• Using Concorde TSP solver

    Ricky Zhang06/10/2018 at 22:18 5 comments


    Concorde is a cut and branch based exact TSP solver. In other words, the solution from Concorde is the best optimal solution among all feasible one. 

    However, due to license constraint (see the last license issue section for details), I have to look into an alternative heuristic (approximation) approach later.

    Build Concorde

    1.  Download Concorde source code from here.

    2. Download a binary LP solver from here and deploy the header and static library into ./QS64_linux or ./QS64_darwin sub folder under Concorde source code depending on your platform.

    3. Build with the following script:

    if [ "$1" == "linux" ];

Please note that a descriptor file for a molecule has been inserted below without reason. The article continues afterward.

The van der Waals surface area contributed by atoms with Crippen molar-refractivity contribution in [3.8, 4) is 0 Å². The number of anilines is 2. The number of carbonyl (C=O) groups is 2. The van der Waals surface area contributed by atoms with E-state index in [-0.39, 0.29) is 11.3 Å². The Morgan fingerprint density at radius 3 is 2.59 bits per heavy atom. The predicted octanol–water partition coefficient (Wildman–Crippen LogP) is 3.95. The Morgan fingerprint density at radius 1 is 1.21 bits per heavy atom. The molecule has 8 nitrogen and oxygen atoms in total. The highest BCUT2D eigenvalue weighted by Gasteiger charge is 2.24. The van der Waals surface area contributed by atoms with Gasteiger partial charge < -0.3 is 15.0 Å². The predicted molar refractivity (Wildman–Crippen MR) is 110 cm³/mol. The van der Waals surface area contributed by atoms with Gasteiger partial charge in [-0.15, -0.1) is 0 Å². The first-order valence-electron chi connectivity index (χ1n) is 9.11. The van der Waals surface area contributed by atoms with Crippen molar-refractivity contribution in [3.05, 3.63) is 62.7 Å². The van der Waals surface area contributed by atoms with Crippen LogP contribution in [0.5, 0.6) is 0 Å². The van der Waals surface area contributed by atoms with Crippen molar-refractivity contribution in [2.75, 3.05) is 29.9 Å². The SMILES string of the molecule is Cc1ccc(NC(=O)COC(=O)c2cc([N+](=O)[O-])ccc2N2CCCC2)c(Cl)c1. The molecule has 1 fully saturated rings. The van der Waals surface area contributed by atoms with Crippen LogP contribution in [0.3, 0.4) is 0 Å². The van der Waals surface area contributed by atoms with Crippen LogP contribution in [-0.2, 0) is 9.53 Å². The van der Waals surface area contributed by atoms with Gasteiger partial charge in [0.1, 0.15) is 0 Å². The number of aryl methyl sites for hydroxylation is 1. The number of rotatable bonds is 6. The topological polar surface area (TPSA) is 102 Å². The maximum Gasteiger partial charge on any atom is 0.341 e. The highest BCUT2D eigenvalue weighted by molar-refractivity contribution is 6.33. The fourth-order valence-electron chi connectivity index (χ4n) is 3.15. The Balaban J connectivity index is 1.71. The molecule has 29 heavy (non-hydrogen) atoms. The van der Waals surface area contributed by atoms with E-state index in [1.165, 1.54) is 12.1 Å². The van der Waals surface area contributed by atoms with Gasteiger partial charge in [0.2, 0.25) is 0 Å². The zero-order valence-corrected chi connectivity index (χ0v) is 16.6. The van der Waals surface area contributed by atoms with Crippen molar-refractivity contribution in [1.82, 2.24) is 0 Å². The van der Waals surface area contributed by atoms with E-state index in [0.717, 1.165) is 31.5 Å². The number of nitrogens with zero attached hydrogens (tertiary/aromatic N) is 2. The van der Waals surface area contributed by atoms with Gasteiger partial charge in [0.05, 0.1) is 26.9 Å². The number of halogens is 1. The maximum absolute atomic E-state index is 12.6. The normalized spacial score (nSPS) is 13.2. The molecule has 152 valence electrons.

echo "Build for Linux 64"
            make clean
            ./configure --with-qsopt=$PWD/QS64_linux
            make -j 16
    elif [ "$1" == "darwin" ];
            echo "Build for Mac OS X 64"
            make clean
            ./configure --with-qsopt=$PWD/QS64_darwin --host=intel-x86-linux
            make -j 16
            echo "Unkown parameters!"
            echo "./build-64.sh [linux|darwin]"

    4. If you resolve all other dependencies in your build platform and build it successfully, Concorde binary will reside in  ./TSP folder.


    Given entry points and exit points of each part in the layer from output text file, we can use asymmetric traveling salesman problem (ATSP) solver to find out the optimal traveling order of the parts such that air time travel distance is minimal. 

    If you already build and \play with Concorde, you will find that Concorde seem to only solve TSP, where there is one and only one weighted edge between two vertexes. I have to say Concorde is great except its poor documentation. For last 10 years, its developer's guide is still under construction. You can hardly find a user guide to tell you how to provide input and interpret output.